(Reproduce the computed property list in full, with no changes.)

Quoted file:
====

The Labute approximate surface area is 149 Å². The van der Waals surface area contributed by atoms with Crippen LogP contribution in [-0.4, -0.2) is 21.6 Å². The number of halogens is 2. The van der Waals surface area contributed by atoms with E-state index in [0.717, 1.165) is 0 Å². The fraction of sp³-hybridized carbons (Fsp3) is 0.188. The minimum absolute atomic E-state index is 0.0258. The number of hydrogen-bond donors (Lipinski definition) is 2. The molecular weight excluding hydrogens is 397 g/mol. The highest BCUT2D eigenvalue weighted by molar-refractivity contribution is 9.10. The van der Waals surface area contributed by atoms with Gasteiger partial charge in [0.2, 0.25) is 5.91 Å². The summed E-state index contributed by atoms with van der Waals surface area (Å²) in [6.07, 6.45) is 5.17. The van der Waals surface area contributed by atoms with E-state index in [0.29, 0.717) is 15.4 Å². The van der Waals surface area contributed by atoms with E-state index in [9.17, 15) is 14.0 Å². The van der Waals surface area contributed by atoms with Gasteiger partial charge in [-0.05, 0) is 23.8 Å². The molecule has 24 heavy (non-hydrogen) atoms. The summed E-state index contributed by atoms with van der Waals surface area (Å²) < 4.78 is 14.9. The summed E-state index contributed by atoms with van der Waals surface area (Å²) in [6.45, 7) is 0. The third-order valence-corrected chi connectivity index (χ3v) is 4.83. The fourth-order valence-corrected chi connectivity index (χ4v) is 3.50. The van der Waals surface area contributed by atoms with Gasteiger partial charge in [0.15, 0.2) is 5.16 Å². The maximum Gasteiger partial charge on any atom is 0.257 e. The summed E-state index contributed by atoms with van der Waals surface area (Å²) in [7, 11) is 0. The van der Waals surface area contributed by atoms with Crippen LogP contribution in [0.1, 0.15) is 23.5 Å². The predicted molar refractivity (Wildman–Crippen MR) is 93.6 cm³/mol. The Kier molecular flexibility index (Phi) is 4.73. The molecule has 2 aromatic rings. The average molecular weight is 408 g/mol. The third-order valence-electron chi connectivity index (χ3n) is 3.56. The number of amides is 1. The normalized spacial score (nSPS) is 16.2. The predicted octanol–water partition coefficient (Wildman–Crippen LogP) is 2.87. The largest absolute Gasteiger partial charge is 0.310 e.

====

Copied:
The Labute approximate surface area is 149 Å². The van der Waals surface area contributed by atoms with Crippen LogP contribution in [-0.4, -0.2) is 21.6 Å². The number of halogens is 2. The van der Waals surface area contributed by atoms with E-state index in [0.717, 1.165) is 0 Å². The fraction of sp³-hybridized carbons (Fsp3) is 0.188. The minimum absolute atomic E-state index is 0.0258. The number of hydrogen-bond donors (Lipinski definition) is 2. The molecular weight excluding hydrogens is 397 g/mol. The highest BCUT2D eigenvalue weighted by molar-refractivity contribution is 9.10. The van der Waals surface area contributed by atoms with Gasteiger partial charge in [0.2, 0.25) is 5.91 Å². The summed E-state index contributed by atoms with van der Waals surface area (Å²) in [6.07, 6.45) is 5.17. The van der Waals surface area contributed by atoms with E-state index in [0.29, 0.717) is 15.4 Å². The van der Waals surface area contributed by atoms with E-state index in [9.17, 15) is 14.0 Å². The van der Waals surface area contributed by atoms with Gasteiger partial charge in [-0.05, 0) is 23.8 Å². The molecule has 24 heavy (non-hydrogen) atoms. The summed E-state index contributed by atoms with van der Waals surface area (Å²) < 4.78 is 14.9. The summed E-state index contributed by atoms with van der Waals surface area (Å²) in [6.45, 7) is 0. The third-order valence-corrected chi connectivity index (χ3v) is 4.83. The fourth-order valence-corrected chi connectivity index (χ4v) is 3.50. The van der Waals surface area contributed by atoms with Gasteiger partial charge in [0.15, 0.2) is 5.16 Å². The maximum Gasteiger partial charge on any atom is 0.257 e. The summed E-state index contributed by atoms with van der Waals surface area (Å²) in [7, 11) is 0. The van der Waals surface area contributed by atoms with Crippen LogP contribution in [0.1, 0.15) is 23.5 Å². The predicted molar refractivity (Wildman–Crippen MR) is 93.6 cm³/mol. The Kier molecular flexibility index (Phi) is 4.73. The molecule has 2 aromatic rings. The average molecular weight is 408 g/mol. The third-order valence-electron chi connectivity index (χ3n) is 3.56. The number of amides is 1. The normalized spacial score (nSPS) is 16.2. The predicted octanol–water partition coefficient (Wildman–Crippen LogP) is 2.87. The largest absolute Gasteiger partial charge is 0.310 e.